Movies

Still keeping it cool

BY SADE GARDNER
Observer Writer

Tuesday, April 03, 2018

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The year 1993 was an exciting time in Jamaica. The Reggae Boyz made their first strides to the 1998 World Cup in France; P J Patterson was elected prime minister, and Colonel Trevor MacMillan was appointed commissioner of police. The entertainment scene was hopping. Today, we look back at some of the hot artistes, venues, movies and songs that Jamaicans tuned into.

DISNEY'S 1993 comedy Cool Runnings experienced a resurgence this year when Jamaica's first all-female bobsled team placed 19th at the Winter Olympic Games in South Korea.

The movie starred John Candy, Rawle D Lewis, Leon Robinson, Doug E Doug and Malik Yoba. It tells the story of Jamaica's underdog bobsledders who dreamt of competing at the 1988 Winter Olympic Games in Calgary, Canada. In an interview with HipHopDX in February, to mark the movie's 25th anniversary, Yoba recalled auditioning alongside a famous rapper.

“When I auditioned for Cool Runnings, Tupac auditioned for Cool Runnings, and we went to have dinner,” he said.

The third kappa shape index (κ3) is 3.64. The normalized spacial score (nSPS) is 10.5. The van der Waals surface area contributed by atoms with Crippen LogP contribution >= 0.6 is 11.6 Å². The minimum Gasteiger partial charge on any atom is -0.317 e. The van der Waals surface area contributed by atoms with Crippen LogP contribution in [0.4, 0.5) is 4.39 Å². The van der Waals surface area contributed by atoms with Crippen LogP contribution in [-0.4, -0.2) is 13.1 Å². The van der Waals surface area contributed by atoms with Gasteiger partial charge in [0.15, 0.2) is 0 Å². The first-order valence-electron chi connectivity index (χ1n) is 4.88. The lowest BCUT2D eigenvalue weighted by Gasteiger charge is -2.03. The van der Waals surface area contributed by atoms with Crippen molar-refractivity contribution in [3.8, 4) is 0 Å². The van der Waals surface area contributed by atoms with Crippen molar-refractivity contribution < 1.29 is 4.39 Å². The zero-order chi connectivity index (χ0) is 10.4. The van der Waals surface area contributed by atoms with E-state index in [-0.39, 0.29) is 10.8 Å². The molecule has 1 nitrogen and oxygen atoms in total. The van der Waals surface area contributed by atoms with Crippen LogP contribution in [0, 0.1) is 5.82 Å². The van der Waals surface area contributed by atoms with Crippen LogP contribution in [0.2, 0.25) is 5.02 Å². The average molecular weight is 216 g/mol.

“We just talked about the business and why he didn't want to take his nose ring out to audition for the movie,” he added.

The Jamaican bobsledders did not win a medal, but won the hearts of many fans worldwide by breaking stereotypes. Directed by Jon Turteltaub, Cool Runnings grossed US$154.9 million internationally.

The original members of the Jamaican team were Chris Stokes, his brother Dudley Stokes, Devon Harris and Michael White (alternates were Freddie “Reggae” Powell and Caswell Allen).

Cool Runnings made news in January when Wayland High School in Massachusetts banned it from its annual winter week. Principal Allyson Mizoguchi said the PG-rated movie depicted racial stereotypes. Chris Stokes, current president of the Jamaica Bobsleigh and Skeleton Federation, weighed in on the ban.

“The US is certainly more sensitive and tuned in to the subtle nature of persistent racism and there is progress to be made there. Nevertheless, not everything is a plot to demean and degrade. I am encouraged that students of that age are willing to look, check themselves and think for themselves,” he told the Jamaica Observer.

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